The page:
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The use of fluoroquinolones in veterinary dermatology

Authors

  • P.J. Ihrke,

    1. Department of Medicine & Epidemiology, School of Veterinary Medicine, University of California, Davis, CA 95616, USA, and Davis Dermatology Group, School of Veterinary Medicine, University of California, Davis, CA 95616, USA
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  • M.G. Papich,

    1. Department of Anatomy, Physiological Sciences and Radiology, College of Veterinary Medicine, North Carolina State University, 4700 Hillsborough Street, Raleigh, North Carolina 27606, USA
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  • T.C. DeManuelle

    1. Davis Dermatology Group, School of Veterinary Medicine, University of California, Davis, CA 95616, USA, and Animal Allergy & Skin Clinic, 4100 SW. 109th Avenue, Beaverton, Oregon 97005, USA
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Peter J. Ihrke Department of Medicine & Epidemiology, School of Veterinary Medicine, University of California, Davis, CA 95616, USA, and Davis Dermatology Group, School of Veterinary Medicine, University of California, Davis, CA 95616, USA

Abstract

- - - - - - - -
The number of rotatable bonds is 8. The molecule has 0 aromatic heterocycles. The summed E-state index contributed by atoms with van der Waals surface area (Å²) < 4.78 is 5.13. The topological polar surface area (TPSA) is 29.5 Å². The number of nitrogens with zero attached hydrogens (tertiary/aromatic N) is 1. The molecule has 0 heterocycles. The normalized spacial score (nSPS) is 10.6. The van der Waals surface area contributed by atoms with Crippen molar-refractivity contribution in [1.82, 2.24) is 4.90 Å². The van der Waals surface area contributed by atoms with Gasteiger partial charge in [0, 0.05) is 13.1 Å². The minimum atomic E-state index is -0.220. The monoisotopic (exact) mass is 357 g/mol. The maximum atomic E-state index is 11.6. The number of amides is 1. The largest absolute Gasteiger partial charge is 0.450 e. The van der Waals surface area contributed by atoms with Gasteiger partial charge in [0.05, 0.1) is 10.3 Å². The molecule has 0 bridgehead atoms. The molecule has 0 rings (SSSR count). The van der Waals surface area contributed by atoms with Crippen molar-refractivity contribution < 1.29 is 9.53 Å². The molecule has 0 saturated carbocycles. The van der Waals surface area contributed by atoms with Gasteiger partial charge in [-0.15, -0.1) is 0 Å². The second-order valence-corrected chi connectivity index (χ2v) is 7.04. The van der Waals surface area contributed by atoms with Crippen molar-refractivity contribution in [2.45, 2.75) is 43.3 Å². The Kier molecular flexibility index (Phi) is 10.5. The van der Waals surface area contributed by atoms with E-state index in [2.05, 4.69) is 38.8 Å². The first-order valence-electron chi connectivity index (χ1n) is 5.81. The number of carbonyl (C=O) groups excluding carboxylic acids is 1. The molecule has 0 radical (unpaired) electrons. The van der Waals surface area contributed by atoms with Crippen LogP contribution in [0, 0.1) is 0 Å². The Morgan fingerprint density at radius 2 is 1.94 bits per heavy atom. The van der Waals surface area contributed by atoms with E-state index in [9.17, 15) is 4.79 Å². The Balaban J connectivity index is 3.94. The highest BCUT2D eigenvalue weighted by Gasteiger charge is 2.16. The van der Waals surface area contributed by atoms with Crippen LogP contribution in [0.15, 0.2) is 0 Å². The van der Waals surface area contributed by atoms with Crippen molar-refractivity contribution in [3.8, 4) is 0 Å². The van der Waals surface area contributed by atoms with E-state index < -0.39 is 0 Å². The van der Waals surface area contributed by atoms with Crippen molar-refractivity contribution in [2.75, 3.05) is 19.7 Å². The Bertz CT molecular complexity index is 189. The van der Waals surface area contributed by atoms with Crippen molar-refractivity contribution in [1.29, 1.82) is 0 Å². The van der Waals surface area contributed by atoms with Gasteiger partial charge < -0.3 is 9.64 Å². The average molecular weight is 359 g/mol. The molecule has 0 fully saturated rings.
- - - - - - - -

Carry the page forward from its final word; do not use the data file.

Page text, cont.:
The fluoroquinolones are a group of antibiotics with considerable application for use in veterinary dermatology. They are rapidly bactericidal against a wide variety of clinically important organisms including Staphylococcus intermedius and gram-negative enteric bacilli by virtue of interference with the supercoiling of bacterial chromosomal material. Their favourable pharmacokinetic features make them applicable in many animal species, and in a range of dose formulations. The only major clinical contraindication is that fluoroquinolones should not be given to young, rapidly growing dogs as they can induce a noninflammatory, erosive arthropathy. For many years the only veterinary-labelled fluoroquinolone available was enrofloxacin. The selection of a fluoroquinolone has become more complex now that there are more choices available. Orbifloxacin, difloxacin and marbofloxacin now join enrofloxacin on the veterinary market, although not all of these are licensed in every country. The use of fluoroquinolones in dermatology remains controversial. The authors recommend that fluoroquinolones be considered in circumstances where canine pyoderma has been refractory to appropriate ‘first line’ antibiotics. They are most useful in the management of recurrent pyoderma and in chronic, deep pyoderma with extensive scar tissue. In addition, fluouroquinolones frequently are the drugs of choice for canine ear infections caused by Pseudomonas aeruginosa.

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